Like if there’s an 8th or a 12th house transit, for example, how do you put that in the context of parenting and address it for the child? I wonder how that would be done.
CB: Yeah, you’d have to re-contextualize all the house significations within a 5-year-old context. 8th house might be like learning how to share or something like that.
AO: That’s a good point.
CB: Your toys versus someone else’s toys.
PW: That’s almost what Valens, Vettius Valens does. He mentions in a few places in his books, “These planetary periods get distributed by this many days [or years or whatever], but for the charts of infants, do it by days and hours.” He just shrinks the planetary periods down. You gotta shrink the whole idea of the sky down into the experience of a child. But, I mean, how young would we be talking?
AO: I mean, I don’t know. But, yeah, that makes sense.
PW: Like 10? Like 5? There’s a huge difference.
AO: Yeah, I wasn’t told much else about the details of that, but I just thought that was interesting and I wondered about it after. Like I wouldn’t even know how to initiate that. Like what if they gave you an age range that was between 5 and 10? It sounds a bit challenging, and I’m not really up for the task of children’s horoscopes at this time in my life. Being a parent is enough.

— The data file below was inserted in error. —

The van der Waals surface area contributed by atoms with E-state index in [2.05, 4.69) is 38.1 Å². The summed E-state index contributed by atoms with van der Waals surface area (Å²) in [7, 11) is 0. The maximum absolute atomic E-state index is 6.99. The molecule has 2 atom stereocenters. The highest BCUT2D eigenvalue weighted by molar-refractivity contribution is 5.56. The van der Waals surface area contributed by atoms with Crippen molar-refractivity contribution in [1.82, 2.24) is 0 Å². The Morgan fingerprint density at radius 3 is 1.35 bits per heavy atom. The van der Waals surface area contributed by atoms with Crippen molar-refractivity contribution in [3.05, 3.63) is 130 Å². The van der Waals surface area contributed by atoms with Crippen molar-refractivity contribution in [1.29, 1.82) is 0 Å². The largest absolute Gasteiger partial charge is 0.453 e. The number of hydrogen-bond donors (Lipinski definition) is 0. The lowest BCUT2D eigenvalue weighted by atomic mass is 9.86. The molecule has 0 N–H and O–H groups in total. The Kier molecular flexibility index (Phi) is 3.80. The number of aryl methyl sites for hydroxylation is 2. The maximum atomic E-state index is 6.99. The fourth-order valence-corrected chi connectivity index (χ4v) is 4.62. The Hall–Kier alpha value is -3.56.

CB: Yeah, that’s an interesting thought experiment of how you would construct that. And it just brings up the relative nature of astrology in general and the importance of understanding the context in which you’re doing the delineation because the context of the birth chart—or whatever chart you’re casting—really makes a difference, and this actually came up on Twitter recently. There’s actually a lot of young astrologers now that are using Twitter and are not connected with the astrological community, but they’ve started doing readings and consultations, and they’re using it as a micro-blogging platform and developing their own followings there and they’re starting to do consultations. And one of the things that’s interesting is that they’re doing what a lot of astrologers I know—and how I started out as well—which is they’re doing written delineations or written consultations at first.